What is Debt Settlement? Answering Your Disturbing Questions
What is Debt Settlement in a Nutshell?
Basically, debt settlement is an agreement that a lender makes with a borrower. Too brief explanation? Well, typically, they make that agreement when dealing with large payments to be settled as a one-time payment. In exchange, the lender forgives the remaining debt.
Say, someone owes you $10,000. The sum may seem distressing to the borrower, so they may offer you to pay half of it at once if you erase the other half of $5,000 they factually owe.
The first thing you need to understand about debt settlement is that it presents a stress-free way for parties to negotiate payment options peacefully. As a result, the borrower can pay back the portion of the personal debt, but which portion — depends on the negotiation and how good you both are at it.
Sometimes, they may ask a professional debt negotiator for credit advice or discuss payment options rather than doing it themselves. If they decide to negotiate single-handedly, they may start their offer with something like 30% of their initial debt, and it is your call whether to accept it.
Why Should I Forgive a Part of the Consumer Debt, Anyway?
Quite a reasonable question that hinges on the consumer’s balance and current paying capacity. Through their payment history, at some point, you may realize their total inability to pay you back, if this is the case for your debt settlement. Instead of losing all, you will likely choose to lose some part, which is the right moment for you to start negotiating the debt.
Are There Any Specific Requirements I Should Have to Give a Loan?
It depends on your organization. However, there are some general rules to keep in mind when carrying out debt settlement procedures:
- A consumer should have a substantial amount of cash to pay at once, as it won’t be convenient for you to receive the debt bit by bit.
- Make sure the consumer keeps a good record of payments along the way. Otherwise, you have every right to drop their offer and stop serving them in general.
- If the account gets past-due, you should seriously doubt the consumer’s credit score. If it’s possible, avoid dealing with them in the first place.
What Does a Typical Debt Settlement Process Look Like?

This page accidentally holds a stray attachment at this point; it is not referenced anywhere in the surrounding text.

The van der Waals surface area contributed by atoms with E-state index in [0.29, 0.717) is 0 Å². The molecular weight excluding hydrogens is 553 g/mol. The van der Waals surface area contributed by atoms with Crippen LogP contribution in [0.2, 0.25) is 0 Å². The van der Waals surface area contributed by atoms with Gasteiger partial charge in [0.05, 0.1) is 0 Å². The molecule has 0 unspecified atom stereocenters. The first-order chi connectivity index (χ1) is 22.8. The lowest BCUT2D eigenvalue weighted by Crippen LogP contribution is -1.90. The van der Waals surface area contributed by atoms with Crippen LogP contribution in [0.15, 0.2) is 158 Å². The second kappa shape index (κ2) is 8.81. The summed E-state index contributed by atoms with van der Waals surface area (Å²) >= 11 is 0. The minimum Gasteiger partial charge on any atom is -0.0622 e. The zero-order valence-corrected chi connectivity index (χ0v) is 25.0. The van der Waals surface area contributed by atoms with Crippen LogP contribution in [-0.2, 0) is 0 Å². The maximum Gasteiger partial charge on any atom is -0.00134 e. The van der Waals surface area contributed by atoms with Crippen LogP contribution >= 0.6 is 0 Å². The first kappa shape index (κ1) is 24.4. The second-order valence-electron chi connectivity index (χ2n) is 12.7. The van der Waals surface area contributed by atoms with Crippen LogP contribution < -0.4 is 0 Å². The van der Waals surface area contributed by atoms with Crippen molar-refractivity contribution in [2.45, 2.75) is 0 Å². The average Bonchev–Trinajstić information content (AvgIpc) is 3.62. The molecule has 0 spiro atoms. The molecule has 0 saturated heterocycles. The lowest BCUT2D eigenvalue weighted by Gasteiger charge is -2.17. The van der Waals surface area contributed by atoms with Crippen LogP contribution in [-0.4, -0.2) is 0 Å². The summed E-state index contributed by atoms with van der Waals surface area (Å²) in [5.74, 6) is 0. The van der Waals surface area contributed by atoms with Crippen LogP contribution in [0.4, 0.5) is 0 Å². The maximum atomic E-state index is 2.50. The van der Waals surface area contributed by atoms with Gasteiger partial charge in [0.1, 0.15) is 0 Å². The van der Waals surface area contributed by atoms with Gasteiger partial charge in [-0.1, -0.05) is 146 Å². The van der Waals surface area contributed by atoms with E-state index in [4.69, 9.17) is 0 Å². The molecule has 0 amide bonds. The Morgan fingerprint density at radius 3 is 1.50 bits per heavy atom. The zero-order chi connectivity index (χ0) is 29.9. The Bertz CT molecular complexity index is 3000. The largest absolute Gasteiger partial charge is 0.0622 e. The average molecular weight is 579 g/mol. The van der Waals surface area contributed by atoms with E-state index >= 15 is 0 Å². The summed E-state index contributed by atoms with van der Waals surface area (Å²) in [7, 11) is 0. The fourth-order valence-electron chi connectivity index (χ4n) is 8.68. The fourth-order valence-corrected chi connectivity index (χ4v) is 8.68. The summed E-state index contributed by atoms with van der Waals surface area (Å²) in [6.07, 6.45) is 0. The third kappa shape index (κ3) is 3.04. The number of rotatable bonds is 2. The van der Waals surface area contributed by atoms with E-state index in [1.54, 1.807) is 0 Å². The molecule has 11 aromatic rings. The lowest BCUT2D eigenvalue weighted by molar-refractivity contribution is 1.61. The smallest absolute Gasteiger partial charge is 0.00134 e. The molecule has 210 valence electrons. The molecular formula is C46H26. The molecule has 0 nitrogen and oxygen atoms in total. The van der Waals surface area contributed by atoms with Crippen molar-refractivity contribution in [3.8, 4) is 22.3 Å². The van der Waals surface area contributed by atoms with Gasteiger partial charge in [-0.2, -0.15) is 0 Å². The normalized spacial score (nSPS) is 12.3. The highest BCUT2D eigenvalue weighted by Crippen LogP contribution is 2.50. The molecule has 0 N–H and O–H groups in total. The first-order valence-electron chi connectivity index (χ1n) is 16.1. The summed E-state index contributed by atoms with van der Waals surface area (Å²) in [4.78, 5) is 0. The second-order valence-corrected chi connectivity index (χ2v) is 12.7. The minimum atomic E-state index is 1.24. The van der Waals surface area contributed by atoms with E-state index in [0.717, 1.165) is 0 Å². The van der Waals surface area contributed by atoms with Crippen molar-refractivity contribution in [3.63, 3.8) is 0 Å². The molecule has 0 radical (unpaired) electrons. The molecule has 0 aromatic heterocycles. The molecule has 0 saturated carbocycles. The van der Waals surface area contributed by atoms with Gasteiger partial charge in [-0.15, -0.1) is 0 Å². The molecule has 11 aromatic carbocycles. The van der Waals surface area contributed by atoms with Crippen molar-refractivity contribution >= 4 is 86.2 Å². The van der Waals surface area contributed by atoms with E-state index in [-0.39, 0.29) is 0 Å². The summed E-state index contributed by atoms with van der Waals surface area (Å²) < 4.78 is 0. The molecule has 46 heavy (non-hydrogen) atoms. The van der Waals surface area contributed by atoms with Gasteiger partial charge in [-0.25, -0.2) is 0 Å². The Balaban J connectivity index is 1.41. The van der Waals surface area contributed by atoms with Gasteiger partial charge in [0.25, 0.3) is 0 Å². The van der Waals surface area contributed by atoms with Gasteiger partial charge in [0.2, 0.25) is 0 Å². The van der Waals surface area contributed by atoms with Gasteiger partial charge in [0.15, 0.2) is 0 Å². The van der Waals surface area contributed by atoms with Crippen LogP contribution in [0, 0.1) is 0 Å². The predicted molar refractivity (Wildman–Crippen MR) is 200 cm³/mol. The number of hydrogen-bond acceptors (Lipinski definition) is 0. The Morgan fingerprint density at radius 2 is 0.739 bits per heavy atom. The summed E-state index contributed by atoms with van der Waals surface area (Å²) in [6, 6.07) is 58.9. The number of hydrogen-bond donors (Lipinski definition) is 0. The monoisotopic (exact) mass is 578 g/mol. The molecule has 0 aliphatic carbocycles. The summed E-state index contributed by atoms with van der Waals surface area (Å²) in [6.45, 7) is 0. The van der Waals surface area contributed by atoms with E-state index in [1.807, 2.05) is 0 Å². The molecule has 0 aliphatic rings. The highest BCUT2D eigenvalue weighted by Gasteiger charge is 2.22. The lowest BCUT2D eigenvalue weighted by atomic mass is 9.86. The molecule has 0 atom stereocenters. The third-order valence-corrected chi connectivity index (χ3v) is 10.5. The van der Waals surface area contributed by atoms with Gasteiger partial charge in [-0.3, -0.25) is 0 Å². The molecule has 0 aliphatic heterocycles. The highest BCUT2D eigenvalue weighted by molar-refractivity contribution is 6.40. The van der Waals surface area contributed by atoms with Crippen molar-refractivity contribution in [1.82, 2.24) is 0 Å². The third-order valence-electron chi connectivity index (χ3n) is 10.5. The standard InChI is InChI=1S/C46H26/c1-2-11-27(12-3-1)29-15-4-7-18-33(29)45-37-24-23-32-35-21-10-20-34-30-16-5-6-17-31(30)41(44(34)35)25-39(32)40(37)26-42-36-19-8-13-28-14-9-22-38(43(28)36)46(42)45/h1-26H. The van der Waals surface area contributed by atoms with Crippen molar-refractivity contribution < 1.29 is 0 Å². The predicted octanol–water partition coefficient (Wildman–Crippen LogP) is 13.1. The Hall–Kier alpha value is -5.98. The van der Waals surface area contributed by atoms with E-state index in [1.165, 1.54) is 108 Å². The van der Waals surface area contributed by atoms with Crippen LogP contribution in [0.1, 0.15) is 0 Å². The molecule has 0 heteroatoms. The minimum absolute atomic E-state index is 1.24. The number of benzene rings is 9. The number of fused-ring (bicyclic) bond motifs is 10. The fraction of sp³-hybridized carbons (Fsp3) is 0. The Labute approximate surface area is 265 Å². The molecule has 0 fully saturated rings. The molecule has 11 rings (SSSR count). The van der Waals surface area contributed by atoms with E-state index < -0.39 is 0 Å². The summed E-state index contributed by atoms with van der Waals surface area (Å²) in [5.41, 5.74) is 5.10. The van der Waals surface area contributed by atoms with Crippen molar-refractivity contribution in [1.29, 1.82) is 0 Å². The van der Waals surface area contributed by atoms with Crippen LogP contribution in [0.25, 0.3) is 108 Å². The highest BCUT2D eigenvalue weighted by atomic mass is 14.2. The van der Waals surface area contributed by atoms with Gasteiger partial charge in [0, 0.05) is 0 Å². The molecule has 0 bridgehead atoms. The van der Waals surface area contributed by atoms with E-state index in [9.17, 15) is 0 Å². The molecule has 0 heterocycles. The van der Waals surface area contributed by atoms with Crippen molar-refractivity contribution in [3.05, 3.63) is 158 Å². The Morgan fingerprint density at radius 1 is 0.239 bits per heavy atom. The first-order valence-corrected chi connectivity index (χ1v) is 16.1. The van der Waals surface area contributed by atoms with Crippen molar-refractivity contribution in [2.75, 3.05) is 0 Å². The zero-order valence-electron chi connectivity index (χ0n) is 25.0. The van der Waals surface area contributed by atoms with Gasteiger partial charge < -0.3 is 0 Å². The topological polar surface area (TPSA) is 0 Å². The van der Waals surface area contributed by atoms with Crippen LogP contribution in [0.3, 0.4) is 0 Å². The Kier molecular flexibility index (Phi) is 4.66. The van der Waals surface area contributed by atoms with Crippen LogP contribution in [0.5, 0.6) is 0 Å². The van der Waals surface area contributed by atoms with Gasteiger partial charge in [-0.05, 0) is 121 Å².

When asking for a loan, typically, the consumer contacts you by phone. They explain to you the gravity of their situation. Some may complain a lot, letting you think they have no pennies to rub together, while others are just a bit out of pocket.
Mind that some may mention in the talk that they have several accounts to settle the debt. At that point, you should consider making them an offer that is worth the competition.
As we said earlier, they may start by offering to pay 30% of the total debt. Don’t hesitate to make a counteroffer with a higher percentage; after all, this is a negotiation. But don’t play too high; if the offer is above 50% of the debt, the consumer may turn to another collector.
Once you agree on payment terms with the consumer, make sure you provide a written agreement confirming debt settlement. Agreeing on resolution verbally is considered a bad tone for any recognized lending firm. With the agreement at hand, make sure the agreed sum to settle is specified in it.
Any Risks I Should be Aware of?
Again, it depends on your firm’s debt settlement rules, and you should warn the consumer about these beforehand. Meanwhile, we should highlight the most common ones.
Debt delinquency and settling debts with the less amount you initially agree on don’t clear the debt. The higher the score the consumer misses, the more it should affect their credibility in your eyes.
If they don’t make any payments in due time, you will have to charge them a higher interest as it is added to their balance, though paying off the debt becomes harder in this case. Upon delinquency, you should be more persistent with more calls to follow.
Also, delaying debt payments is a sufficient reason to file a lawsuit, especially if the owed sum is considerable, which may damage your company’s welfare. And if the damage took place, you may be forced to reconsider the terms and ask for the settlement at a higher rate than the consumer might hope in the first place.
Is It Possible to Negotiate Debt Online?
Of course, and our Paydit solution is intended to facilitate debt settlement. Paydit demonstrates how debt collection can be automated to make the whole process more efficient. With the key procedures now executed autonomously, debt collection firms can focus more on consumers. The intelligent system can adjust debt settlement procedures to internal requirements and provide essential statistics on consumer behavior and solvency.
Finally, this is compliance. Automation makes it easy for collectors to settle debts while following the Fair Debt Collection Practices Act and Telephone Consumer Protection Act, which prevents legal mistakes and discrepancies. It includes the automation of legal wording in letters to be sent to consumers, setting the right time to make calls (not too often or not too frequent, or both), and more.
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